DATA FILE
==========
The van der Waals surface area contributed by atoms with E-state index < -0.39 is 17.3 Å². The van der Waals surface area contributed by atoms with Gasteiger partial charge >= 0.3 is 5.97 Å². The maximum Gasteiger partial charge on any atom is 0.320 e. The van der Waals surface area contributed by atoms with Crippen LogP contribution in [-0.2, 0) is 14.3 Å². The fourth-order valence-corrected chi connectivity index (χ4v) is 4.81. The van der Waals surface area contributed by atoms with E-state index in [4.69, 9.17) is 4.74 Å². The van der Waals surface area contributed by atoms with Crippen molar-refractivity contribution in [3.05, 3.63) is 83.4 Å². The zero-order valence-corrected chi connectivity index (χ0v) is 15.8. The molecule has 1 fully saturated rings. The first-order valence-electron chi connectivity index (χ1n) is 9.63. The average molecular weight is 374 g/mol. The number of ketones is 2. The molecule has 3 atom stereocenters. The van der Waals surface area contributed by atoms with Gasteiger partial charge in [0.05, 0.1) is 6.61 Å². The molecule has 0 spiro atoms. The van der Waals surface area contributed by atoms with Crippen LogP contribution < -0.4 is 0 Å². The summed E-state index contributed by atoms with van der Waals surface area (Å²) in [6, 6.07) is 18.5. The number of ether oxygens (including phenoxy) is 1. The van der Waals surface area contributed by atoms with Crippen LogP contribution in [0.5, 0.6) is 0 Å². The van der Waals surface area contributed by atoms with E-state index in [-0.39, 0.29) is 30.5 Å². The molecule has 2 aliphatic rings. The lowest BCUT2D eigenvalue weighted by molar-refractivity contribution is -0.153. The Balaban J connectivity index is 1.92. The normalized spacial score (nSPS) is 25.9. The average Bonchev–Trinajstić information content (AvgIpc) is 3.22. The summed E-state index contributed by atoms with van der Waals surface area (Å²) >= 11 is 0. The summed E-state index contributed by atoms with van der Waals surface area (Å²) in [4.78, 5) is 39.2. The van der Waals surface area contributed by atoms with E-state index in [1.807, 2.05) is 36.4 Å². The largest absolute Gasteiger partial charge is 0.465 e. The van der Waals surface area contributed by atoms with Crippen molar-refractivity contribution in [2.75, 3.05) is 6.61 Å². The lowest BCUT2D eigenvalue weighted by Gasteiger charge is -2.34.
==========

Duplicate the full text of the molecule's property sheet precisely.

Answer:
The van der Waals surface area contributed by atoms with E-state index < -0.39 is 17.3 Å². The van der Waals surface area contributed by atoms with Gasteiger partial charge >= 0.3 is 5.97 Å². The maximum Gasteiger partial charge on any atom is 0.320 e. The van der Waals surface area contributed by atoms with Crippen LogP contribution in [-0.2, 0) is 14.3 Å². The fourth-order valence-corrected chi connectivity index (χ4v) is 4.81. The van der Waals surface area contributed by atoms with E-state index in [4.69, 9.17) is 4.74 Å². The van der Waals surface area contributed by atoms with Crippen molar-refractivity contribution in [3.05, 3.63) is 83.4 Å². The zero-order valence-corrected chi connectivity index (χ0v) is 15.8. The molecule has 1 fully saturated rings. The first-order valence-electron chi connectivity index (χ1n) is 9.63. The average molecular weight is 374 g/mol. The number of ketones is 2. The molecule has 3 atom stereocenters. The van der Waals surface area contributed by atoms with Gasteiger partial charge in [0.05, 0.1) is 6.61 Å². The molecule has 0 spiro atoms. The van der Waals surface area contributed by atoms with Crippen LogP contribution < -0.4 is 0 Å². The summed E-state index contributed by atoms with van der Waals surface area (Å²) in [6, 6.07) is 18.5. The number of ether oxygens (including phenoxy) is 1. The van der Waals surface area contributed by atoms with Crippen LogP contribution in [0.5, 0.6) is 0 Å². The van der Waals surface area contributed by atoms with E-state index in [-0.39, 0.29) is 30.5 Å². The molecule has 2 aliphatic rings. The lowest BCUT2D eigenvalue weighted by molar-refractivity contribution is -0.153. The Balaban J connectivity index is 1.92. The normalized spacial score (nSPS) is 25.9. The average Bonchev–Trinajstić information content (AvgIpc) is 3.22. The summed E-state index contributed by atoms with van der Waals surface area (Å²) >= 11 is 0. The summed E-state index contributed by atoms with van der Waals surface area (Å²) in [4.78, 5) is 39.2. The van der Waals surface area contributed by atoms with E-state index in [1.807, 2.05) is 36.4 Å². The largest absolute Gasteiger partial charge is 0.465 e. The van der Waals surface area contributed by atoms with Crippen molar-refractivity contribution in [2.75, 3.05) is 6.61 Å². The lowest BCUT2D eigenvalue weighted by Gasteiger charge is -2.34.